Wednesday, June 11, 2008

Buzzwords 2.0: What is Web 2.0? What is RIA? What is Ajax?

The much-hyped but poorly defined terms Web 2.0, Rich Internet Application (RIA) and Ajax are best understood when they are defined together.

Buzzwords represent job security for entrepreneurs like me who would be practically unemployable were it not for our secret knowledge of the true meaning of words like Web 2.0. However, even I must admit that these Buzzwords 2.0 get in the way of clear communication.

In addition, while there are many standalone definitions of terms like Web 2.0, it is much easier to understand these buzzwords mean by considering them together. With that in mind, here are my definitions of Web 2.0, Rich Internet Application and Ajax, complete with helpful graphics:
  • Web 2.0 represents a market shift in consumer attention from expert-generated content (Yahoo) to user-generated content (Google)
  • Rich Internet Applications represents a requirements shift for more interactive, PC-like web sites to simplify consumer creation of content (Blogger, MySpace)
  • Ajax is an architectural shift to support RIA requirements

Definition of Web 2.0 - Shift In Consumer Attention

Consumer eyeballs still rule the web. The huge power shift over the last 5 years has been from expert-driven content (which could be created using expert tools like Adobe Dreamweaver) to user-driven content (which requires web based tools that are easy to use). The shift in consumer attention is also driving a shift in business focus as corporations look at ways to engage more effectively with their customers and employees.

Definition of Rich Internet Application - Shift in Web Requirements

In order for more people to participate in creating content for the Internet, the content creation tools have to be both simpler and more interactive. Rich Internet Applications seek to erase the difference in user experience between browser-based applications (Gmail) and traditional client/server applications (Outlook). A quick comparison of Gmail versus Outlook shows that RIAs have a big usability gap, but the Internet brings the offsetting benefit of dramatically simpler application distribution.

Definition of Ajax - Shift in Web Architecture

Ajax is an architecture which makes the browser smarter and more interactive by running Javascript programs on the client. Don't tell anyone, but the old name for putting logic on the client was fat client programming. Everything old is new again and it turns out the only way to make an interactive client is to do more processing in the browser.

The following diagram shows the fundamental changes between the Web 1.0 architecture (circa 2000) and the Ajax architecture.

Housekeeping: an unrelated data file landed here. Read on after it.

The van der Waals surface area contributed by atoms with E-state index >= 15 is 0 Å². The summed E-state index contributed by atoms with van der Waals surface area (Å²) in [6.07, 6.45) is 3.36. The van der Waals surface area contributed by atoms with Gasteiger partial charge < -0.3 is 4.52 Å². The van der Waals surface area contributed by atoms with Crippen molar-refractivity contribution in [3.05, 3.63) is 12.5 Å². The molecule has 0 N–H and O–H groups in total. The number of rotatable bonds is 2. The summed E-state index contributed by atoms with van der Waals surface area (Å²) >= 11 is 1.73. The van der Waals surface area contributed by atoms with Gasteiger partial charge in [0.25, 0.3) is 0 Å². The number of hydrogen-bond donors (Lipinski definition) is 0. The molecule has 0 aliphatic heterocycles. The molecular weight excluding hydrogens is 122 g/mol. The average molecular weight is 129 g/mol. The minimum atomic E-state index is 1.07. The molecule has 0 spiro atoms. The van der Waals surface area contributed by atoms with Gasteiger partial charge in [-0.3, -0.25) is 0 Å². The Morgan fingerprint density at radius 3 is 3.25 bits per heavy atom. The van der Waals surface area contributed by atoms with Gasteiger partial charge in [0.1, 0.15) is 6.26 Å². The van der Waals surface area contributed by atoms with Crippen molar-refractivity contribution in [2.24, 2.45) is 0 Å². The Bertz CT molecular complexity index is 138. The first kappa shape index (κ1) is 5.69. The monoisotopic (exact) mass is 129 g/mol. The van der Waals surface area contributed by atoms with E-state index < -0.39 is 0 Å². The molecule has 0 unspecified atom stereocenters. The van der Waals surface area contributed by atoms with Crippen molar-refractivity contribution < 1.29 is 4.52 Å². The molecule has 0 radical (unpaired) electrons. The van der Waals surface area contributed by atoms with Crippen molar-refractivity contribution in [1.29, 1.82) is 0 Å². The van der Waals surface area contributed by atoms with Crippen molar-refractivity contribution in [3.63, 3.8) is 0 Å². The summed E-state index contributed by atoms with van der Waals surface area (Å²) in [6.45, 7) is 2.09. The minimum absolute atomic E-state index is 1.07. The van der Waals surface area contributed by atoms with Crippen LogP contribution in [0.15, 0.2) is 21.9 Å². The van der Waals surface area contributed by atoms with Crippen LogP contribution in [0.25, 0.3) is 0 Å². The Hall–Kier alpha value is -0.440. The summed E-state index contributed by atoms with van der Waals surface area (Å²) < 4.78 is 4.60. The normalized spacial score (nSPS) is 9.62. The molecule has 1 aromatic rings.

Where is all of this leading?

Web 2.0 is driving new application requirements and in turn creating a demand for new development tools that can meet those application requirements. Building increasingly visual and interactive web applications requires a WYSIWYG Ajax tool - something like a Microsoft Access for the Web. Flex and Silverlight, Adobe and Microsoft are providing proprietary tools for building RIA applications.

For an example of an open-source tool for building RIA applications based on Spring, Hibernate and Dojo, check out WaveMaker . Download Wavemaker to see what a visual Ajax tool looks like! Wikipedia also lists a number of other Ajax frameworks for building RIA applications.

A number of others have gone before me in defining these terms individually. Jonathan Schwartz recently pointed out that Java has always had RIA capabilities (but he also admits they didn't work very well until recently). Here are my personal favorites definitions:

Monday, June 02, 2008

Finding open source software

In the first day of our Open Source CEO shoot-out, Esther Schindler asked how companies should go about finding open source projects:
Let's say that a company is philosophically willing to use open source. How does it learn about the best software for the company's purposes?
Bob Zurek of EnterpriseDB notes that open source awareness is promoted by hiring open-source savvy IT people:
Businesses are gaining key knowledge about open source software by employing the next generation of young IT professionals who grew up using open source software like Linux, PHP, PostgreSQL or maybe MySQL.
Matt Aslett responded by referencing a report from the 451 group about what open source database vendors need to do to take on the commercial vendors. He also points out:
The selection process [for open source software] tips the balance of power much more in favour of the customer in that they are able to download the software and ensure it fits their needs before engaging in a commercial conversation with the vendor.
I noted that open source doesn't have to mean marketing impaired. Open source isn't an excuse for poor marketing, it is a strategy to reduce marketing and distribution costs.

Here is a simple test. If you are looking for a technical solution - for example a visual ajax tool - you should be able to type "visual ajax tool" into Google and get both open source and proprietary solutions (all about WaveMaker, naturally ;-).

Read the Silverado Rules for Open Source Success for more on how the open source business model is evolving.